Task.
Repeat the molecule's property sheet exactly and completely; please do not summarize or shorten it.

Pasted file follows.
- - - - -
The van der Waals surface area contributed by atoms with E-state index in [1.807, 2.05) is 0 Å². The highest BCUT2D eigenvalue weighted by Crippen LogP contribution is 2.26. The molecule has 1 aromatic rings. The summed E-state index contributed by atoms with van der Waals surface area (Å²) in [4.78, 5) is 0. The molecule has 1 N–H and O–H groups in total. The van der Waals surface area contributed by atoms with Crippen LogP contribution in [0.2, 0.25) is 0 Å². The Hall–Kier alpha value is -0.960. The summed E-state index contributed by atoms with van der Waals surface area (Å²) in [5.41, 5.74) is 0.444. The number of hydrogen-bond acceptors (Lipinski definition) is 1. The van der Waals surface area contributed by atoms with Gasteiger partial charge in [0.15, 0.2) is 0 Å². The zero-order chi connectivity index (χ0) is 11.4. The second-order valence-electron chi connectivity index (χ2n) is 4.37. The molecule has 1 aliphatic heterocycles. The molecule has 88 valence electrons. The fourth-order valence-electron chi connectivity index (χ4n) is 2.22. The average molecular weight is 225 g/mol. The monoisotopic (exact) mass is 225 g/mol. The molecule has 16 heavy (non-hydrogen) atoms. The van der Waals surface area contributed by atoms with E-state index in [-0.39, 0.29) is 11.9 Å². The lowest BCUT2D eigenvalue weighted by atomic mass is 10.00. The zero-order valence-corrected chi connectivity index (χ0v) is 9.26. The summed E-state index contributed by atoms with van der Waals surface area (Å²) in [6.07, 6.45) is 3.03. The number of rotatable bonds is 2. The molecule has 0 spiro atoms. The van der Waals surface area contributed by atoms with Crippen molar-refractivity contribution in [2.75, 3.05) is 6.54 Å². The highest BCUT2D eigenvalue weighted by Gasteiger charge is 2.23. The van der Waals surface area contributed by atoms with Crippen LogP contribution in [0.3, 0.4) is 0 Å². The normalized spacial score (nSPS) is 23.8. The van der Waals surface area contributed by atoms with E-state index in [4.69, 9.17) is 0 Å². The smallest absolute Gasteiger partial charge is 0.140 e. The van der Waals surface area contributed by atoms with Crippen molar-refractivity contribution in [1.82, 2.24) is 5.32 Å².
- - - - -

The van der Waals surface area contributed by atoms with E-state index in [1.807, 2.05) is 0 Å². The highest BCUT2D eigenvalue weighted by Crippen LogP contribution is 2.26. The molecule has 1 aromatic rings. The summed E-state index contributed by atoms with van der Waals surface area (Å²) in [4.78, 5) is 0. The molecule has 1 N–H and O–H groups in total. The van der Waals surface area contributed by atoms with Crippen LogP contribution in [0.2, 0.25) is 0 Å². The Hall–Kier alpha value is -0.960. The summed E-state index contributed by atoms with van der Waals surface area (Å²) in [5.41, 5.74) is 0.444. The number of hydrogen-bond acceptors (Lipinski definition) is 1. The van der Waals surface area contributed by atoms with Gasteiger partial charge in [0.15, 0.2) is 0 Å². The zero-order chi connectivity index (χ0) is 11.4. The second-order valence-electron chi connectivity index (χ2n) is 4.37. The molecule has 1 aliphatic heterocycles. The molecule has 88 valence electrons. The fourth-order valence-electron chi connectivity index (χ4n) is 2.22. The average molecular weight is 225 g/mol. The monoisotopic (exact) mass is 225 g/mol. The molecule has 16 heavy (non-hydrogen) atoms. The van der Waals surface area contributed by atoms with E-state index in [-0.39, 0.29) is 11.9 Å². The lowest BCUT2D eigenvalue weighted by atomic mass is 10.00. The zero-order valence-corrected chi connectivity index (χ0v) is 9.26. The summed E-state index contributed by atoms with van der Waals surface area (Å²) in [6.07, 6.45) is 3.03. The number of rotatable bonds is 2. The molecule has 0 spiro atoms. The van der Waals surface area contributed by atoms with Crippen molar-refractivity contribution in [2.75, 3.05) is 6.54 Å². The highest BCUT2D eigenvalue weighted by Gasteiger charge is 2.23. The van der Waals surface area contributed by atoms with Crippen LogP contribution in [0.3, 0.4) is 0 Å². The normalized spacial score (nSPS) is 23.8. The van der Waals surface area contributed by atoms with E-state index in [4.69, 9.17) is 0 Å². The smallest absolute Gasteiger partial charge is 0.140 e. The van der Waals surface area contributed by atoms with Crippen molar-refractivity contribution in [1.82, 2.24) is 5.32 Å².